Internet carriers must be able to tie their wholesale rates to independent Internet providers to some form of usage-based billing to control escalating network demand, a Bell Canada executive has told a regulatory hearing.
“The question is no longer whether economic Internet traffic management practices [like usage-based billing] are appropriate at all for wholesale services, but how economic ITMPs should be implemented,” Mirko Bibic, senior vice-president for regulatory and government affairs at Bell’s parent BCE Inc. [TSX, NYSE: BCE] told a Canadian Radio-television and Telecommunications Commission (CRTC) hearing in Gatineau, Que., on Monday.
There has to be some mechanism to ensure that those who use more capacity than others pay more, he argued, which is a way of controlling traffic.
“One myth is that there is no evidence of network congestion,” said Bibic. “This is completely false.
“A second myth is that wholesale ISPs are not significant contributors to congestion,” he said. “Wholesale ISPs serve 17 per cent of end-users and drive 29 per cent of total traffic on our network in Ontario and Québec. This is significant. No single user or wholesale customer is the cause of congestion. But, clearly, wholesale users contribute a disproportionate share of total traffic, and by extension, congestion.”
Earlier this year, under tremendous public and government pressure, Bell abandoned a usage-based billing plan – approved by the commission – that would have meant subscribers of ISPs who buy connectivity from it would pay penalties for going over a set limit. That UBB plan mirrored one that Bell has been charging its own residential Internet customers since the fall of 2006.
Bell’s new solution, for which it is seeking CRTC approval and which the commission might impose on all carriers, is called Aggregated Volume Pricing (AVP). It would have independent ISPs buy enough terabytes of capacity from it each month to satisfy their expected residential customer demand. ISPs would have the freedom to structure their residential retail plans any way they want to pay for that bulk capacity. But if residential subscribers go over that amount in aggregate, the ISP would have to buy more capacity – at a higher price – to make up the difference, and find a way to pay for it.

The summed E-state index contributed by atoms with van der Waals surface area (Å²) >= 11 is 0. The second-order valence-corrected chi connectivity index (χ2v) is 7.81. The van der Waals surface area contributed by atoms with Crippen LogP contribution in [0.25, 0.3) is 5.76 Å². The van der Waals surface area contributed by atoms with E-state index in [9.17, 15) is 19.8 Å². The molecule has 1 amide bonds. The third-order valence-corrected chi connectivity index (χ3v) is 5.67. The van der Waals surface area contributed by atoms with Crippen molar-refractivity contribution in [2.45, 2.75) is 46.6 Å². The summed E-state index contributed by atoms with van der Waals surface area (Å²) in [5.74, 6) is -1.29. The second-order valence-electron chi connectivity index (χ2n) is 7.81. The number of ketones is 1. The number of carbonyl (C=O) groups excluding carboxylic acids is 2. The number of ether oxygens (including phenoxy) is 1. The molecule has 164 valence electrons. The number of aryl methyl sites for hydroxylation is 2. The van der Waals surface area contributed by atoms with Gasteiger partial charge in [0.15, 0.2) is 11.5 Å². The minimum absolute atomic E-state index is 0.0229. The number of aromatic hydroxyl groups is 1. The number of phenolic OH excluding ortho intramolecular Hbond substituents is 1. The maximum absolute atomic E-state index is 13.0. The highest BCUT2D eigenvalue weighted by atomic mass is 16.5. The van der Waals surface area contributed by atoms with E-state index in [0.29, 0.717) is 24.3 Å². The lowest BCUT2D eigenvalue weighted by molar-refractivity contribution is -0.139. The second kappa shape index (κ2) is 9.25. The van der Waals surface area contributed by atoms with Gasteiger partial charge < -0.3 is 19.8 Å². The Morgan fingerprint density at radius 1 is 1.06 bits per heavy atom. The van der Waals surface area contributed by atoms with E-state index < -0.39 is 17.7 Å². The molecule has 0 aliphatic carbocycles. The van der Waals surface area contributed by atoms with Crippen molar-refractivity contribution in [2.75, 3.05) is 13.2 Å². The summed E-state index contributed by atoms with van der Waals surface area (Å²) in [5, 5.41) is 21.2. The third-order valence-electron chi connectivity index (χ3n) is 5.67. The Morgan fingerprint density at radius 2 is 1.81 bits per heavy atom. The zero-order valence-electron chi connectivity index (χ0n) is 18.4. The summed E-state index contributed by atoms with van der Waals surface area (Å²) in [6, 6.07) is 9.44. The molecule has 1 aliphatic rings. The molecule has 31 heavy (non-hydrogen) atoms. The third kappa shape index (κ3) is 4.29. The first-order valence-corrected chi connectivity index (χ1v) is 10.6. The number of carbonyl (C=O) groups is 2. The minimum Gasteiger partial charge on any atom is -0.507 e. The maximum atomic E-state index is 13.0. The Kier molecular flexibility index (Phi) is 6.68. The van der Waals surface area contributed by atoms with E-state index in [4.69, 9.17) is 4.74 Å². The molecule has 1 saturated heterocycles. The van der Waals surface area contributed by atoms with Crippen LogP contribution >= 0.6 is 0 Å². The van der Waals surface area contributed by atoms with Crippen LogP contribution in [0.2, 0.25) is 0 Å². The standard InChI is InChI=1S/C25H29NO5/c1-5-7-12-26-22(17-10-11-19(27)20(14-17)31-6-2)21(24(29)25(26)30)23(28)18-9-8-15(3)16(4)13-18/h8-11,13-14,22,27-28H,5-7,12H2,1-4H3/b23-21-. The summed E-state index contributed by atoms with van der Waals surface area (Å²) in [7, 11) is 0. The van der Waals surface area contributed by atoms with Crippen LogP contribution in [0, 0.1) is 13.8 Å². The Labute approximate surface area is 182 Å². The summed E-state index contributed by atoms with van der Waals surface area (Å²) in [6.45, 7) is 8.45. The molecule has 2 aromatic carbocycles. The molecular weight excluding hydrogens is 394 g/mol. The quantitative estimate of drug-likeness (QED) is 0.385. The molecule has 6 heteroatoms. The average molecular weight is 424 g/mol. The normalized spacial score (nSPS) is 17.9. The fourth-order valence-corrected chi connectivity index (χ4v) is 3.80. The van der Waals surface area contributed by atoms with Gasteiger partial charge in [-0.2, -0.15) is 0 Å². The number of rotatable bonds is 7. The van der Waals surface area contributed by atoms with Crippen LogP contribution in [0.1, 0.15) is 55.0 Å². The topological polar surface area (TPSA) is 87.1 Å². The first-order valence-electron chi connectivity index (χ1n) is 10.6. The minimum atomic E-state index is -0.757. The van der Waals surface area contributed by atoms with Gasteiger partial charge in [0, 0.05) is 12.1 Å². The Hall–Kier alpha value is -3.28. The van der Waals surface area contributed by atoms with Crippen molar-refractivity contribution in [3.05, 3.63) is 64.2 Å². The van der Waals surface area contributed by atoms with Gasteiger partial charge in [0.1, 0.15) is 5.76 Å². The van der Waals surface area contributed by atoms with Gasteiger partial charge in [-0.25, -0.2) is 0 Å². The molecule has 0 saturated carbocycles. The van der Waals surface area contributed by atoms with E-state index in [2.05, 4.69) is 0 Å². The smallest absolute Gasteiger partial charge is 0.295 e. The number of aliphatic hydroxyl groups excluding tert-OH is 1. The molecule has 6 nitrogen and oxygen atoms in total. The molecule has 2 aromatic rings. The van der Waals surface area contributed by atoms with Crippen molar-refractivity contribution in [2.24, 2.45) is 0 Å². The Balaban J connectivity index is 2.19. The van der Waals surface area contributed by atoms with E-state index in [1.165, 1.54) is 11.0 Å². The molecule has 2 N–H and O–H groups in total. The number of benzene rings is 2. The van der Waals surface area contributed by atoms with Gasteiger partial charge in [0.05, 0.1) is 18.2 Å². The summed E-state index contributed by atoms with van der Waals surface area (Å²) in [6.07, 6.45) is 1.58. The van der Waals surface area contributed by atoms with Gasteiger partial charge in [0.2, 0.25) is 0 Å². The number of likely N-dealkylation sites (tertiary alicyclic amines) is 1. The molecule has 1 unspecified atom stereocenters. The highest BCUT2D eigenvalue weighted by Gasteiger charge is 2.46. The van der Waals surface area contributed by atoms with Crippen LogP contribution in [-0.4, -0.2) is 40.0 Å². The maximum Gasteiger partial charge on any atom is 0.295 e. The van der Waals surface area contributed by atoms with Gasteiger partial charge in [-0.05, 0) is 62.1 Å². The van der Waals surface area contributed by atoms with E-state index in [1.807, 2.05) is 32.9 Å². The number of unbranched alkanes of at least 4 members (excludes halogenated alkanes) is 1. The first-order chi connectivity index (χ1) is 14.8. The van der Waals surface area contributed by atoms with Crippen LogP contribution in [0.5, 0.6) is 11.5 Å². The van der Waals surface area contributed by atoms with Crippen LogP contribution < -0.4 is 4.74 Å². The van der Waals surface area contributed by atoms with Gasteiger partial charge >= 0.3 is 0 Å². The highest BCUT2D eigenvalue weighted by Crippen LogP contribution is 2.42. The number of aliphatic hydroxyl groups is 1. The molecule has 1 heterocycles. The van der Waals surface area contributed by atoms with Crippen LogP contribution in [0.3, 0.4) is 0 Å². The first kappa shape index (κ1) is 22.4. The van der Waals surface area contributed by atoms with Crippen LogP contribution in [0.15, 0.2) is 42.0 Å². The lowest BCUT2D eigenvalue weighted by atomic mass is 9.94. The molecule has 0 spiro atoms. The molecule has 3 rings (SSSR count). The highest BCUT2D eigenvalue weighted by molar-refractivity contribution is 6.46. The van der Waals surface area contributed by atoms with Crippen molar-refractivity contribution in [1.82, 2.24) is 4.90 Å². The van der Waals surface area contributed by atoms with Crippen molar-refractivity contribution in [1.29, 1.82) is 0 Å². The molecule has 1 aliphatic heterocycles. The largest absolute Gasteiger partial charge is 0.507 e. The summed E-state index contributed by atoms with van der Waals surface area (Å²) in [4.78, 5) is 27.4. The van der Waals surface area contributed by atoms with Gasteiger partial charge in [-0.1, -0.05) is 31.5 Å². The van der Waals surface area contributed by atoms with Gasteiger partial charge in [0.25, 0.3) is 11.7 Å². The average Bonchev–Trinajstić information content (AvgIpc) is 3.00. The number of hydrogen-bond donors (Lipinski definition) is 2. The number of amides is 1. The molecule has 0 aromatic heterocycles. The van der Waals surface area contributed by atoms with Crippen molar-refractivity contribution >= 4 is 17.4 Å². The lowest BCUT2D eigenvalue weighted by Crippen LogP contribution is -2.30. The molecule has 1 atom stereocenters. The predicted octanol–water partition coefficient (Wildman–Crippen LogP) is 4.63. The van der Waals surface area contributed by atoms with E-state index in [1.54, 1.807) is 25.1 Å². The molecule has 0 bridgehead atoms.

So just like its original UBB plan, Bibic said, AVP is an economic traffic management policy. It would allow Bell to ensure an adequate return on its network investments, Bibic said, create incentives to limit network congestion and allow ISPs who buy connectivity to offer different products from Bell.
During the hearing, scheduled to last four days this week and two days next week, carriers, independent ISPs and public interest groups will present a number of usage-related wholesale billing plans.
But early on it appears to be a fight between Bell’s AVP, largely backed Telus Communications Co. [TSX: T, T.A; NYSE: TU] and several of the country’s biggest cable companies, and a plan that links wholesale pricing to a carriers’ peak traffic hours from a group of ISPs called the Canadian Network Operators Consortium (CNOC).
The CNOC plan would be too cumbersome to implement, Bell and Telus officials complained. In addition, they don’t believe it acts as an incentive to ISPs to manage the bandwidth use of their subscribers.
CNOC, which represents 20 providers across the country, is expected to testify Tuesday to detail its plan.
On Monday, Bell officials were closely questioned by CRTC commissioners on the AVP plan. Commission chair Konrad von Finckenstein, for example, wondered why ISPs should have to make capacity estimates every month, rather than, say, every quarter. “There seems to be an element of ‘We [the carriers] have got you [the ISPs],’” he told Bibic.
Bibic replied that ISPs are billed monthly under the present system, so it makes sense to continue that. There are also seasonal fluctuations in network demand, he added.
Commissioner Len Katz wondered if the AVP pricing Bell suggests – ISPs would pre-pay $200 a terabyte of capacity, plus .295 cents a gigabyte for any overage that month — would give the telco “extraordinary profits” and wondered how it came up with the figures.
It’s a “market-based judgement,” Bibic replied. It’s supposed to be an economic incentive for ISPs to manage their customers, he added.
But as Bibic complained about the fact that the commission has ordered carriers to give ISPs access to their new high speed networks, Katz suggested that Bell sees the independent ISPs “as a threat, rather than an opportunity” to partner and take Internet market share from cable providers. Not so, said Bibic. But it’s hard in the current regulated environment where Bell’s wholesale rates are set by a regulator.